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Summer Shorts - Melville Theatre Company

Updated: Mar 18

Reviewed by Jordan D'Arcy

 

The Melville Theatre Summer Shorts season is a collection of three locally written one-act plays.

All of these plays were also directed by the playwrights themselves. It is a brave thing to put forward your work to be seen by a wider audience, and Melville Theatre gives local talent the platform to do so.

The first script – Birth, Death, and Somewhere in Between – is written and directed by Kerry Bowden. It features sole actor Nick Stevenson performing three separate monologues. Each monologue is structured around one main character, with Nick switching between this main character and minor characters throughout. The memorisation of the sheer volume of dialogue was undoubtedly impressive, and Nick made each character distinct. I had questions regarding the use of props, as there were some props available on stage, and other items that needed to be mimed – it broke some of the suspension of disbelief.

In A Man’s Best Friend, written and directed by Noel O’Neill, the audience is introduced to George (Michael Dornan) and Betty (Mona Afshar), who are having an argument on a park bench about George’s dog, Martha. This performance was engaging and quaint, with both actors largely delivering their dialogue very much as one-liners, which worked for this script.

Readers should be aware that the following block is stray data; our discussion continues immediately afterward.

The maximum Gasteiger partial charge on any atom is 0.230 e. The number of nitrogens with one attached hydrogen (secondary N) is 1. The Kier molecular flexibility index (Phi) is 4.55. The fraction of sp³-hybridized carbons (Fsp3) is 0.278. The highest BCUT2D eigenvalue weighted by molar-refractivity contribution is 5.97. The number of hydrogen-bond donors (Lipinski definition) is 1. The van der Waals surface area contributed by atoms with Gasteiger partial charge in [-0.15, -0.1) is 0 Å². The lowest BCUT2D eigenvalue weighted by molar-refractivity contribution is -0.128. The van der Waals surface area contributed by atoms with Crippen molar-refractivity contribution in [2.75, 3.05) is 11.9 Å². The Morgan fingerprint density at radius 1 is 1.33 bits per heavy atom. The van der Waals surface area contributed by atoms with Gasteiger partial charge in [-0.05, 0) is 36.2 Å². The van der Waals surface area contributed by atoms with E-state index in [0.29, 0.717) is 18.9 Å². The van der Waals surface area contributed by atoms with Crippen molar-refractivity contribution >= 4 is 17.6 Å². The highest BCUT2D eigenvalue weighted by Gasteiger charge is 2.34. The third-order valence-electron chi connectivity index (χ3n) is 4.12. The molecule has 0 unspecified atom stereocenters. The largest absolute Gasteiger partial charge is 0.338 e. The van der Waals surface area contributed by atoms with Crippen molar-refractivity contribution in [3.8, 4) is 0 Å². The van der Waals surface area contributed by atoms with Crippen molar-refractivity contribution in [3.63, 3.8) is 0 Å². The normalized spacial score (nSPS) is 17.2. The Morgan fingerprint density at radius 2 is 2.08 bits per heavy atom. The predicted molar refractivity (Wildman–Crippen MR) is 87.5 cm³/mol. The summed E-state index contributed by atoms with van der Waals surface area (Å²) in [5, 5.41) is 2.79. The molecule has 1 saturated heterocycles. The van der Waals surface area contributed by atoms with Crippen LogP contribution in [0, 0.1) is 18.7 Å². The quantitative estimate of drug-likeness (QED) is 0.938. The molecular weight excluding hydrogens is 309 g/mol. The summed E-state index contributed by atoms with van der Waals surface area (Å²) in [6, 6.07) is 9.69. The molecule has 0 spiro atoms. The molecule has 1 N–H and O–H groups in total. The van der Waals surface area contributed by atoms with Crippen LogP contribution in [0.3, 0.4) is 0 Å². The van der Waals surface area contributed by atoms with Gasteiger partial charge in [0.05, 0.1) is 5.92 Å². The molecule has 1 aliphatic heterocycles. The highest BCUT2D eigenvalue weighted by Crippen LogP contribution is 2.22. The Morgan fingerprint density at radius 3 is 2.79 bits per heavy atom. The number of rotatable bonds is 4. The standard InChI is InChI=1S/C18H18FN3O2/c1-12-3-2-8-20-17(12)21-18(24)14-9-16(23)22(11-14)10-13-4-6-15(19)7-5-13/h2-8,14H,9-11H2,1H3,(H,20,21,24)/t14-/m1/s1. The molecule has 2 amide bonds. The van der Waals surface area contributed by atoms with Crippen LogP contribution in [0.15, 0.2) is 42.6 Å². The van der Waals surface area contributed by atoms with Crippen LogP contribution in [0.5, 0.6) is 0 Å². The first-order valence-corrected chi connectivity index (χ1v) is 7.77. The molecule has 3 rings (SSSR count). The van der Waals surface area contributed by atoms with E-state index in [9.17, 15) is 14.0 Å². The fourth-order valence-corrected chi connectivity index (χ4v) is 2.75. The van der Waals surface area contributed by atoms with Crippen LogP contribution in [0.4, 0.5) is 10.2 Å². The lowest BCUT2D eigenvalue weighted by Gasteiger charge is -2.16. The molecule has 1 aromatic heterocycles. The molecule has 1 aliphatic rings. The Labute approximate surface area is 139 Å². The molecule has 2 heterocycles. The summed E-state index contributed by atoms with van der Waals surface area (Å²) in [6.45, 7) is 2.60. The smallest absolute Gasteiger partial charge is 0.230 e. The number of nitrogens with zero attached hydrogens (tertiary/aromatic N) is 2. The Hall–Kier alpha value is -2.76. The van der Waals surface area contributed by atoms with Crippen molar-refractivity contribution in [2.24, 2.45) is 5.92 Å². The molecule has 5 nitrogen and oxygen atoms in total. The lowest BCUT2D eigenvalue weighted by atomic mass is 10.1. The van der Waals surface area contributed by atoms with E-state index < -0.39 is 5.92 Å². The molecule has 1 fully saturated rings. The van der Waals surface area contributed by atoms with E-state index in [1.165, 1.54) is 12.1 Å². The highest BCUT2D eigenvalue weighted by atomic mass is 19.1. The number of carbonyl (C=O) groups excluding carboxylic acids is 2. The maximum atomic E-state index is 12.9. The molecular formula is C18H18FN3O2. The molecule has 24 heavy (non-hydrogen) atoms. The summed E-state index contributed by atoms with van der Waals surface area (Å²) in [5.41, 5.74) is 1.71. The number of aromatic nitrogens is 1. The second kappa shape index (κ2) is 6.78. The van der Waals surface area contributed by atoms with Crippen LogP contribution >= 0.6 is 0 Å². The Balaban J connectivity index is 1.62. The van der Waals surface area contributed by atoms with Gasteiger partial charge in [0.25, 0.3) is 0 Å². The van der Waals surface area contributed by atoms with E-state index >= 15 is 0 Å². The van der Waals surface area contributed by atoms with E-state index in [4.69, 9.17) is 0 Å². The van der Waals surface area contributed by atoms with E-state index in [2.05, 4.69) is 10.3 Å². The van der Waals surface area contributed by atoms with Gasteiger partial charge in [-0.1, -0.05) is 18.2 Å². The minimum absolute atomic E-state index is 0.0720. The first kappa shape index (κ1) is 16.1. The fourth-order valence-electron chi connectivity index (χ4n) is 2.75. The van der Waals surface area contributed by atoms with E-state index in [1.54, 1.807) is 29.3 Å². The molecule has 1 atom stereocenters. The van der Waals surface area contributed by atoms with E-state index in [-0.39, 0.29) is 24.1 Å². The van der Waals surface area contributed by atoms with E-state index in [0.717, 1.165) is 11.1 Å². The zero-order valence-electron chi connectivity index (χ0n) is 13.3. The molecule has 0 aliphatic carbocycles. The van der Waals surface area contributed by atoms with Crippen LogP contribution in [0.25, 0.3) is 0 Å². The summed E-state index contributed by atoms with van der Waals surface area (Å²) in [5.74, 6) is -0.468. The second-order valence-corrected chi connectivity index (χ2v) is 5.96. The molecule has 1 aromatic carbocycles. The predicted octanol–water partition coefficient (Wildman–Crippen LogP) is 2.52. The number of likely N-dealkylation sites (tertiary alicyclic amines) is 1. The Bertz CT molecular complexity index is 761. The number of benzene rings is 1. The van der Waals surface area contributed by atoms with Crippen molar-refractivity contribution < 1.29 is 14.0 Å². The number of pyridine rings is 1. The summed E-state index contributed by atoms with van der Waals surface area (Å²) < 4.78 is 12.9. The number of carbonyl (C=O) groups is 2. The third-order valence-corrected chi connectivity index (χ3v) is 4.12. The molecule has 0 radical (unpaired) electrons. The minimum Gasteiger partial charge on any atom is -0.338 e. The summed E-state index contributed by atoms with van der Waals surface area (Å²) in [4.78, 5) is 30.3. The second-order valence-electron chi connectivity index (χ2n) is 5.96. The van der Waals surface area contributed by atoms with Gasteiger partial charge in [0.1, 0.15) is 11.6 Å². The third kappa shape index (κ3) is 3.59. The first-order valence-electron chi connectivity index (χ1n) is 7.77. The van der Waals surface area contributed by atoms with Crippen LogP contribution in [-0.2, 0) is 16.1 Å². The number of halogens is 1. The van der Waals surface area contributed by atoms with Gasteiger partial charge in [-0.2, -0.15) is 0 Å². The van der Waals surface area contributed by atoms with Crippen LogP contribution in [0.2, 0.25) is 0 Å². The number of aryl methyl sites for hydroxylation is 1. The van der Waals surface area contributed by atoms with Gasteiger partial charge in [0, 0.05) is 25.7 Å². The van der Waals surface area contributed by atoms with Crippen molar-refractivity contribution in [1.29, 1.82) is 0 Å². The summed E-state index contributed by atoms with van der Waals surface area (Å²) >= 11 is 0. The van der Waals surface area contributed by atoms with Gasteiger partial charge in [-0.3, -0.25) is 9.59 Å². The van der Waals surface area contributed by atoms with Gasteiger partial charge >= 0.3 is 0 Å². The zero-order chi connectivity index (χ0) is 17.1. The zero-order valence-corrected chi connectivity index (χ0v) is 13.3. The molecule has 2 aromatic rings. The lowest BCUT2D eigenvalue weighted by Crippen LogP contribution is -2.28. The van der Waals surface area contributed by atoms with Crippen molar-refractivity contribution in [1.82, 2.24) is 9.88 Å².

Written by Lis Hoffman and Lynda Butler, and directed by Lis Hoffman, Choking follows seven different characters’ storylines. Phil Barnett and Lis Hoffman created a believable adult mother-and-son relationship. Phil Bedworth provided a complex performance as Paul; we see him at home and then with his son (Charlie Young) at home where he is an entirely different person. An absolute standout in this performance was Hugh McGuire as Tim. The leopard print motif for the character of Natasha (Sharon Menzies) was a clever addition to the overall vision. This script was a tad confusing – I felt that it needed to either be a full-length play in order to flesh out more of the storylines of each character or even to be separate one-acts focusing on one or two characters.

Melville Theatre’s Summer Shorts season is a collection of three very different local works, clearly worked very hard on during the rehearsal processes – Melville Theatre should be very proud of their homegrown talent.

Nick Stevenson (Birth, Death, and Somewhere in Between)

Reviewer note: Tickets for this review were provided by the theatre company.

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